Homeless Mental Health Initiative Pilot Summary
Our community was one of three to receive funding for a Mental Health Initiative. Below is a
description of the program:
The target population for the pilot project includes individuals or heads of household, who are
homeless and have a history of cycling through prisons, jails, mental health hospitals, or emergency
rooms. Cycling through publicly funded systems is identified as at least 4 admissions in 3 years or
one admission lasting 12 consecutive months. Additionally, the target population includes youth in
custody of family or unaccompanied youth (under age 18) who are homeless and have been
discharged from foster care, the juvenile justice system or a mental health hospital within the past
Upon discharge from the system, at least 75% of all participants should be receiving/eligible for
community based enhanced mental health/substance abuse services - Assertive Community
Treatment Teams (ACTT), Community Support Teams (CST) or Community Support Adult (CS)
for adults and Intensive In-Home (IIN) and Community Support Child and Adolescent (CS) for
youth. Up to 25% of the caseload could be individuals with the same history of homelessness but
who may not be eligible for these services. This portion of the target population would include
persons with primary substance abuse disorders with or without co-occurring personality disorders.
As with the primary target population, these persons must be homeless and have a history of cycling
through publicly funded systems.
All program participants must be individuals or heads of household who are homeless and have a
history of cycling through publicly funded systems. In addition, families who have a history of
homelessness and who have a youth who cycles through publicly funded systems would be eligible.
Priority is given to people with schizophrenia, other psychotic disorders, bipolar disorders, organic
brain syndrome, and Post Traumatic Stress Disorder. Seventy-five percent of program participants
must meet this criteria and should be linked with community based service agencies. If not already
actively on a community based service agency caseload, facilitating access to those services should
be part of the early intervention efforts.
Up to 25% of the caseload may include persons not eligible for community based services but with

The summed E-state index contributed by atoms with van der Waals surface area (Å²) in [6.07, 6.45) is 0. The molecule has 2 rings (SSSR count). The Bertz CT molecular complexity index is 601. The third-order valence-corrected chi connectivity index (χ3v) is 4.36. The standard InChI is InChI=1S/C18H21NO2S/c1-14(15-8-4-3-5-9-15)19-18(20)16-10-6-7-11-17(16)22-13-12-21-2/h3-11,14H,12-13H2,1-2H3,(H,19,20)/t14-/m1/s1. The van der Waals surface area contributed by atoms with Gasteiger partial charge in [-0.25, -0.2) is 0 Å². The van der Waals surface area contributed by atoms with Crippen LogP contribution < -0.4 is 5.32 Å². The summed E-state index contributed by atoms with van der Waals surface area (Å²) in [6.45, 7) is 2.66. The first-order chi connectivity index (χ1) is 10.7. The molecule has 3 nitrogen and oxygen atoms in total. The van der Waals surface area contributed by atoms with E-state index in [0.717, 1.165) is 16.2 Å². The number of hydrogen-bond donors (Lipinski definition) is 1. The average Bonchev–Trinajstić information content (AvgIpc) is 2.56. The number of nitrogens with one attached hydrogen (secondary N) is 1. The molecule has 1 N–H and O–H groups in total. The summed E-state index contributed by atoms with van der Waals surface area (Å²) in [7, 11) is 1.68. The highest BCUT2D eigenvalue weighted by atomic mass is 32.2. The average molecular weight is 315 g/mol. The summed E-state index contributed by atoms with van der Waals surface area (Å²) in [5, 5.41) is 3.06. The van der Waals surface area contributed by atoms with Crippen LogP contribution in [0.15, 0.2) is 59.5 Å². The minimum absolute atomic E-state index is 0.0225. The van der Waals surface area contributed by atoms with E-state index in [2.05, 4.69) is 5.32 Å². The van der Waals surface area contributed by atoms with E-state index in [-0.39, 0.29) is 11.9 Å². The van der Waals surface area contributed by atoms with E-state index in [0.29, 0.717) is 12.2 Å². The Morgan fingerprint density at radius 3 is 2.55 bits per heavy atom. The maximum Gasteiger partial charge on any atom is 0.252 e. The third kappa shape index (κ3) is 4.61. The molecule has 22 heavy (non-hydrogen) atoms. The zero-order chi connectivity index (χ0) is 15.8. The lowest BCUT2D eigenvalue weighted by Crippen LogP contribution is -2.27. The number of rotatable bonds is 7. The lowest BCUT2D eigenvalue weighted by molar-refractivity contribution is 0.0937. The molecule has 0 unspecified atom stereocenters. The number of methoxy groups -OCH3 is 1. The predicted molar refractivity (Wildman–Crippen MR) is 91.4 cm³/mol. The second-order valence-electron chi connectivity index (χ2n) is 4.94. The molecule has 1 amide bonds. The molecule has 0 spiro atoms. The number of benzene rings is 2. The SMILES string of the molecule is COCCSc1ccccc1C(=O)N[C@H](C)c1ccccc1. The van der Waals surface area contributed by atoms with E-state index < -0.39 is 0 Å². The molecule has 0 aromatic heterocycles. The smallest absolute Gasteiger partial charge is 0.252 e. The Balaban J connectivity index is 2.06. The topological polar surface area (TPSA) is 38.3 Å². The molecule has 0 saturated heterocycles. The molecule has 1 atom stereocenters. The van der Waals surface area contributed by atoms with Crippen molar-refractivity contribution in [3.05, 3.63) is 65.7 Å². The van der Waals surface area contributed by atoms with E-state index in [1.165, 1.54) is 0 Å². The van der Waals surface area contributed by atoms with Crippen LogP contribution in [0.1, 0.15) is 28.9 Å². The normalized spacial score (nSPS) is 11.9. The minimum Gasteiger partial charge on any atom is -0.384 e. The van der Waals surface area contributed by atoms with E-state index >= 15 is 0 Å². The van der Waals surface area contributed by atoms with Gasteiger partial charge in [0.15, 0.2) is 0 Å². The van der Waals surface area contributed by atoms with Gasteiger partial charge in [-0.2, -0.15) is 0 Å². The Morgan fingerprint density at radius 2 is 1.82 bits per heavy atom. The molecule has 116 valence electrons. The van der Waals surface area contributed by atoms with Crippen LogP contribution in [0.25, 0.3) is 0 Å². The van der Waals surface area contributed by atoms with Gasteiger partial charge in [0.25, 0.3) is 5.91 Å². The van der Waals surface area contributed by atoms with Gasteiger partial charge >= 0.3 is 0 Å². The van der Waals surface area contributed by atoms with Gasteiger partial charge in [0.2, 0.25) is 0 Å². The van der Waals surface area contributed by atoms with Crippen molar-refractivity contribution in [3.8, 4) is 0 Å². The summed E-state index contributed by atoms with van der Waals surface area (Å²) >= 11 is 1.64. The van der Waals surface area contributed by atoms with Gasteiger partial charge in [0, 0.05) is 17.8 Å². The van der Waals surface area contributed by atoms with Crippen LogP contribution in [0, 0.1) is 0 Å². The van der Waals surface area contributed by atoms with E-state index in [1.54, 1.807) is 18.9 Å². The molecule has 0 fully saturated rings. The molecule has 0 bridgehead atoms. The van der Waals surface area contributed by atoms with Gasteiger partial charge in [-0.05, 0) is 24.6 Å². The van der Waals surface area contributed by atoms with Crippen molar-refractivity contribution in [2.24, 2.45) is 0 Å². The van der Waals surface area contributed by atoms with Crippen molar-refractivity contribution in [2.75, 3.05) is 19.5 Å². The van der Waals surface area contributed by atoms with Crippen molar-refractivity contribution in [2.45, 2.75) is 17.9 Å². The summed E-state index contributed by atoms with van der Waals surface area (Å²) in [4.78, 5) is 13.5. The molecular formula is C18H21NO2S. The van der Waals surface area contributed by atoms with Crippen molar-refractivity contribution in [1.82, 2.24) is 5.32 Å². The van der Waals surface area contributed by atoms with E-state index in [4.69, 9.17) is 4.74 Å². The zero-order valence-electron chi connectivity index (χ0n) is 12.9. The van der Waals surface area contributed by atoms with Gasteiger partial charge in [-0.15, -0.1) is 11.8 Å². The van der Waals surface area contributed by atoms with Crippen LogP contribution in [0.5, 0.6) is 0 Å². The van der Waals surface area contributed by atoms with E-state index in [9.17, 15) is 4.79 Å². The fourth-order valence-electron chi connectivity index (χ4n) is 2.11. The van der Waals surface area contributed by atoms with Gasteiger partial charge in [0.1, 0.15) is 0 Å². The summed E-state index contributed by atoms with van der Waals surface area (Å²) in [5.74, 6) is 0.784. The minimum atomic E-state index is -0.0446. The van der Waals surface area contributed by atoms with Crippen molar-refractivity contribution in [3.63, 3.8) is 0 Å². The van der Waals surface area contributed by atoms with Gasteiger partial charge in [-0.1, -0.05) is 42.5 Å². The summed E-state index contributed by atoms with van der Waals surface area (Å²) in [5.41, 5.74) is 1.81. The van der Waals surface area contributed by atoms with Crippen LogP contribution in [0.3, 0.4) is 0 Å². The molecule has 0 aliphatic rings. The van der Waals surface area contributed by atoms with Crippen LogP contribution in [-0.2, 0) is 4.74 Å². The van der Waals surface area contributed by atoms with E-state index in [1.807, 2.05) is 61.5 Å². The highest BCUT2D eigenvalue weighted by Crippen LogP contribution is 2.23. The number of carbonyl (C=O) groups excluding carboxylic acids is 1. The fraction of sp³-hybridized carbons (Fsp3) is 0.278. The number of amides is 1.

disorders which may include substance abuse disorders, with or without co-occurring personality
disorders. Among this population, priority should be given to persons who have been homeless at
least 12 months.
The Housing Initiative funds a minimum of 3 Housing Support Team (HST) members that are a
specialized, knowledgeable staff focusing on housing outcomes available 24 hour a day/ 7 day a
week to provide services and interventions necessary for individuals to maintain their own home.
HST will provide services such as linkage to medical services; applying for eligible benefits like
food stamps, SSI or SSDI; linkage to employment services like Vocational Rehabilitation; and other
services needed to remain housed. These activities are intended to be primarily non-clinical skills,
and 75% are to be provided in the home or community, outside of the agency offices. Once the
individual served is referred to a community based enhanced service provider, the services provided
by HST will be limited and focus on those services involving housing. In addition, HST will
April 2008 Summary
perform a teaching role with the community based services agencies and assisting the enhanced
provider network to increase their housing support skills.
Durham LME – partnering with Housing for New Hope.
Guilford LME - partnering with Open Door of High Point, Greensboro Housing Coalition and
Family Services of the Piedmont.
Western Highlands LME – partnering with Homeward Bound of Asheville..
Requirements for Funding:
1) All housing that is identified for consumers must be permanent, affordable and long-term.
2) Contractors provided MOAs that detailed the HST staff’s role working with the community
based enhanced service providers, and their responsibilities for assisting HST staff and
consumers. The MOAs clarified that the HST staff’s initiatives will enhance but not
supplant existing services provided by the community based enhanced service providers.
3) Contracts require entry of all relevant client data in CHIN and aggregate client data project
reports will be produced by CHIN.
4) Contracts require documentation of cost benefits from public systems. Contractors provided
MOAs from publicly funded systems ensuring that the institution or system will allow for
and facilitate the collection of needed aggregate data.
5) Contracts require that HST staff participate in local Housing Support Committees (if one
exists for the jurisdiction), Continuum of Care, and local 10 Year Plan to End Homelessness
6) Contractors must participate in a Learning Collaborative, coordinated by the ICCHP, with
each funded position participating in 70% of scheduled meetings. Members of community
based enhanced service providers linked to the HST are also welcome to participate.
Performance measures (data) involving evaluation of outcomes and cost benefit will be collected
Contact: Martha Are, (919) 733-4534
Homeless Policy Specialist
North Carolina Department of Health and Human Services
Office of Housing and Homelessness
101 Blair Dr., Adams Building
2001 Mail Service Center
April 2008 Summary